1984 Reagan VS. Mondale



Museum of the Moving Image
The Living Room Candidate
"Train," Reagan, 1984

MALE NARRATOR: On a Friday just a few weeks ago, the barbershop closed three hours early. The mill shut its doors at noon and all across the state people were taking time out for something special: a train carrying the 40th president of the United States and bringing with it a new spirit of accomplishment and optimism and pride. Because of the past three and a half years, things have been looking up in the country. Today, the economy is up. Taxes and inflation are down. Americans are working again, and so is America. So while some folks might have come so they could tell their grandchildren they saw President Reagan, most of them just stopped by to say thanks. President Reagan. Leadership that's working.

[TEXT: PRESIDENT REAGAN: Leadership That's Working]


"Train," Reagan-Bush '84, 1984

Video courtesy of Ronald and Nancy Reagan/Ronald Reagan Presidential Library.

From Museum of the Moving Image, The Living Room Candidate: Presidential Campaign Commercials 1952-2012.
www.livingroomcandidate.org/commercials/1984/train (accessed July 25, 2024).


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1984 Reagan Mondale Results

In 1984, the economy was in an upswing. Oil prices were low, interest rates were high, and the lurking problem of the mounting federal deficit caused little public concern. The popular President Reagan was earning the label "the Teflon president" for his ability to escape unscathed from setbacks. In October 1983, 241 marines were killed in a terrorist attack in Beirut. The debacle was eclipsed days later by a marine invasion of Grenada, purportedly to save a small group of medical students from the island’s new leftist government. Public confidence in the military was restored.

The unenviable task of running against Reagan fell to former Vice President Walter Mondale. Mondale made two bold choices in his campaign, both of which backfired. First, he selected a woman, New York Representative Geraldine Ferraro, as his running mate. Media scrutiny of her husband’s finances put Ferraro on the defensive. Second, Mondale announced in his acceptance speech that he would raise taxes to fight the deficit. He missed the opportunity to point out that a day earlier Reagan had quietly signed a bill raising taxes by $50 billion. Reagan succeeded in tagging Mondale as a typical free-spending Democrat, and won the most lopsided electoral victory since 1936.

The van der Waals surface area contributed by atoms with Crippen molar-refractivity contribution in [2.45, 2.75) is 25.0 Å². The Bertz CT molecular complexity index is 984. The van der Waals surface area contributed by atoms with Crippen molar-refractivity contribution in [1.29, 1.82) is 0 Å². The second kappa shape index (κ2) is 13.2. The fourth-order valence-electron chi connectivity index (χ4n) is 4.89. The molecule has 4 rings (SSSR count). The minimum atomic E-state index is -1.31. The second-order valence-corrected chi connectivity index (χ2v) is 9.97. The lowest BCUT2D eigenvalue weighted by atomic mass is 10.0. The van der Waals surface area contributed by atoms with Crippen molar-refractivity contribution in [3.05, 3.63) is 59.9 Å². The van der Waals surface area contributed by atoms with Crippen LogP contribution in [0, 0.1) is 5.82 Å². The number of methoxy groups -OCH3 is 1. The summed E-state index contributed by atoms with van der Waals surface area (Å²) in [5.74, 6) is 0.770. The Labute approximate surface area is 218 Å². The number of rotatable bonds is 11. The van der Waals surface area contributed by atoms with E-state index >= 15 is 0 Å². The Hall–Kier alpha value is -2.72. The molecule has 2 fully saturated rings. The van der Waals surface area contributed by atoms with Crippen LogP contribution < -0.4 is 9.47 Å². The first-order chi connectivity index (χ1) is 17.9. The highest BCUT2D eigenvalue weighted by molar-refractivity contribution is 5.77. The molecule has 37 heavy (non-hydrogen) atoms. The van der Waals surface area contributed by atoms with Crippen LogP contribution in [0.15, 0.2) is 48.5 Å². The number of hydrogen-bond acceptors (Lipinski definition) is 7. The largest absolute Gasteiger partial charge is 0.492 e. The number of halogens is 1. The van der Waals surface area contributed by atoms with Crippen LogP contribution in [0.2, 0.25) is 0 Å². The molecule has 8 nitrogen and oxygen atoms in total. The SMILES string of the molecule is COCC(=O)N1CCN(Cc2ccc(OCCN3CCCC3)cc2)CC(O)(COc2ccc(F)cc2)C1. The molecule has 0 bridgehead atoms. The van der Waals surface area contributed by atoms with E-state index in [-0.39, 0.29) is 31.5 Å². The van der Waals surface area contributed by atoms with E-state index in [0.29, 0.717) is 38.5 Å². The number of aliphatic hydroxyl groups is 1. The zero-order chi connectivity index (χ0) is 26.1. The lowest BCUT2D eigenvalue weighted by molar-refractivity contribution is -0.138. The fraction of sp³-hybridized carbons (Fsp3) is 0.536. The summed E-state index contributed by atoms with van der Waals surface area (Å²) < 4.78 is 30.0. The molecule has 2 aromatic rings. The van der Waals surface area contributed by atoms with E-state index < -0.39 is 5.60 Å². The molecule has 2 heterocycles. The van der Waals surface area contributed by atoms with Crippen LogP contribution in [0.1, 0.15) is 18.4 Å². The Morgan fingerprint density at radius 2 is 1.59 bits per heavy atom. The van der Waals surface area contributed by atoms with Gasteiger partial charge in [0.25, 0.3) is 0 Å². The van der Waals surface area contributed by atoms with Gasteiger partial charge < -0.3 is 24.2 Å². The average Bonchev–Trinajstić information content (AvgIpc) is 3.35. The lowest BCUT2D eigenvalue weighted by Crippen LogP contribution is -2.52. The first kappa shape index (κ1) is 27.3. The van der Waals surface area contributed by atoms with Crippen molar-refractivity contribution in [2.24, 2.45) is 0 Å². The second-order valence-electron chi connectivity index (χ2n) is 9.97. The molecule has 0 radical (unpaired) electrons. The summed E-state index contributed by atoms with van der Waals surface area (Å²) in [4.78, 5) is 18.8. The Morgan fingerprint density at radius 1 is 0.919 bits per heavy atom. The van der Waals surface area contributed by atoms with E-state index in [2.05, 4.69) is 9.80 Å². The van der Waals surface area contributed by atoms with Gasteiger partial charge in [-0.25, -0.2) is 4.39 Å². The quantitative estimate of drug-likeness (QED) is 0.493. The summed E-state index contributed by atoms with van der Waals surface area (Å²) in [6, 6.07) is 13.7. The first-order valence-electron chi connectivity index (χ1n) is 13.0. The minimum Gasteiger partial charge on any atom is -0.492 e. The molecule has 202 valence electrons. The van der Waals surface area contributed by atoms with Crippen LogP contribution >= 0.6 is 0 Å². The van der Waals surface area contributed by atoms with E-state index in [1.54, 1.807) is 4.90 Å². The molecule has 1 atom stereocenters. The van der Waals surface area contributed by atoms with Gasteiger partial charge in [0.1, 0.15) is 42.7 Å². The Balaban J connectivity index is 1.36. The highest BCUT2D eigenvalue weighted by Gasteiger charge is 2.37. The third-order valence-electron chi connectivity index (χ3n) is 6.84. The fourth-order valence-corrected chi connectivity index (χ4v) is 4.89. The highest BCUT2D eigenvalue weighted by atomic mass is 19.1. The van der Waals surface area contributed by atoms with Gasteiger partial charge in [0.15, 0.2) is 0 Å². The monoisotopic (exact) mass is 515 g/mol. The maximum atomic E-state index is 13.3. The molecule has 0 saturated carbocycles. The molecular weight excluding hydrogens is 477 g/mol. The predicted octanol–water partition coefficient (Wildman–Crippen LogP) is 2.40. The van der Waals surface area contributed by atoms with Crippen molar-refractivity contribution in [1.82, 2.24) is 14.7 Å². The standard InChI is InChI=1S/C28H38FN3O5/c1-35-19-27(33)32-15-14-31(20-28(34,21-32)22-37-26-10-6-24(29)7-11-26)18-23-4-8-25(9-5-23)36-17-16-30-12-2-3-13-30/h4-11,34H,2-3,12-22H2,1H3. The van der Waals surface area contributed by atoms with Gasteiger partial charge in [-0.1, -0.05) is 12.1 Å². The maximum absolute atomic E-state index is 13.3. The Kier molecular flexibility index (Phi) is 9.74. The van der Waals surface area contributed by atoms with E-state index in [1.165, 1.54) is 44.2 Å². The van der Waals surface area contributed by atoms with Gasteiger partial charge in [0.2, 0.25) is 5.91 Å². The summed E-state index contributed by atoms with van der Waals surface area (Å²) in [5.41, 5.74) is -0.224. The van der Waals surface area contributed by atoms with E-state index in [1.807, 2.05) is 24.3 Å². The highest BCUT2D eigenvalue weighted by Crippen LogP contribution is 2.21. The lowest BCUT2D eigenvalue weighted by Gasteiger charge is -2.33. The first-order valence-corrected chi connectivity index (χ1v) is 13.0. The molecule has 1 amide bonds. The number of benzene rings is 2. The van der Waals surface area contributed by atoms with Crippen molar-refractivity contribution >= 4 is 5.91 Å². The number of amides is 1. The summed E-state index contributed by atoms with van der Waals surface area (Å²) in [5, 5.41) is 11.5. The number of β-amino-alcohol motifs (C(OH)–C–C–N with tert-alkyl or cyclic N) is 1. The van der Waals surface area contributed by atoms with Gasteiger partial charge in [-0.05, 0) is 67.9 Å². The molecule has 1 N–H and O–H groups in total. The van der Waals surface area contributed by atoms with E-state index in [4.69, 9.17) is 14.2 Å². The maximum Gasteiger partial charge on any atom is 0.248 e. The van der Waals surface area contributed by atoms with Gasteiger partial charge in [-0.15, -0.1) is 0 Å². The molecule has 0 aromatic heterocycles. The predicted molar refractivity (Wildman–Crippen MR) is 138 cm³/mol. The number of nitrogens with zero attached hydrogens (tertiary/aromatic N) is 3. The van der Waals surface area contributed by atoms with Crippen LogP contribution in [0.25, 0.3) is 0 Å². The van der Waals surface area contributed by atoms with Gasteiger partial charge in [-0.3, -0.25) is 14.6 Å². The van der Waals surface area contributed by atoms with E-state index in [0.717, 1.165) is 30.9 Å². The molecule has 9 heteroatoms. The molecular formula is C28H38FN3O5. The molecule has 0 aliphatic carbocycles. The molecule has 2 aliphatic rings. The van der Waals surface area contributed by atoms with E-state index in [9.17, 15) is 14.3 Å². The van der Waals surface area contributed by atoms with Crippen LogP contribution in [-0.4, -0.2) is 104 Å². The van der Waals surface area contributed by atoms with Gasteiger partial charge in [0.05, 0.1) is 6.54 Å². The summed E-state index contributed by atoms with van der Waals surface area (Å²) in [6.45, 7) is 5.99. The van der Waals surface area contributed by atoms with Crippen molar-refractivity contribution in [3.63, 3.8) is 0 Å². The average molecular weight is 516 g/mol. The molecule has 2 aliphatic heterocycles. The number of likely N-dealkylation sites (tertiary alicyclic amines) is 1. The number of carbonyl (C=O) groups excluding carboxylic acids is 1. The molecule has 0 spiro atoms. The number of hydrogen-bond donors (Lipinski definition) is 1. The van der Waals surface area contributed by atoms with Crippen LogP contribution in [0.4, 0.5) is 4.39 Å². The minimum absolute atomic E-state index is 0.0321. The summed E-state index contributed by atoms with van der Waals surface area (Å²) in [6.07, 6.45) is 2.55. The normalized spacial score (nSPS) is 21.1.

Ronald Reagan for president
George Bush for vice president

"America Is Back"

With lush images of Americans buying houses, raising flags, washing cars, going to work, and playing in their yards, all set to swelling music in a montage style familiar from soft-drink and beer commercials, Ronald Reagan ads presented an upbeat image of "Morning in America." Reagan consultant Philip Dusenbery has said that the ads were designed to evoke emotion rather than thought or understanding: "That’s the most powerful part of advertising. It stays with people longer and better." The Reagan campaign produced several ads to defuse Mondale’s main attacks. The most memorable spot,"Bear," responded to charges that Reagan had unnecessarily escalated military spending. In the ad a bear, representing the Soviet threat, prowls the woods as the narrator asks, "Isn’t it smart to be as strong as the bear—if there is a bear?" Another ad rebutted Mondale’s charges that "Reaganomics" was unfair to the middle class by defining "Mondalenomics" as higher taxes. In addition, Reagan’s ads consistently tied Mondale to the Carter administration, asking, "Now that our country is turning around, why would we ever turn back?"

Walter Mondale for president
Geraldine Ferraro for vice president

"Fighting for Your Future"

Most of Walter Mondale’s ads featured ominous music reminiscent of the soundtrack of the popular horror movie Halloween. To evoke the dark side of "Morning in America," these conceptual ads used eerie scenes such as a father digging a hole for a bomb shelter in his backyard to protect his family in case of nuclear war. Mondale’s ads attacked Reagan on three issues: arms control, the deficit, and the widening gulf between the rich and the middle class. The ads asked the public to look beyond the apparent prosperity of the nation and see trouble on the horizon, but their claims did not ring true for the majority of Americans. A Mondale ad citing Reagan’s foreign-policy failures, with images of the caskets of marines killed in Beirut, was ineffective because Reagan was not considered responsible for that tragedy. Ads that were meant to show Reagan as unfair to the middle class were negated by the irresistible imagery of the upbeat Republican spots. Attacking Reagan simply proved fruitless, and Mondale’s commercials never presented a strong vision of an alternative to the Reagan presidency.

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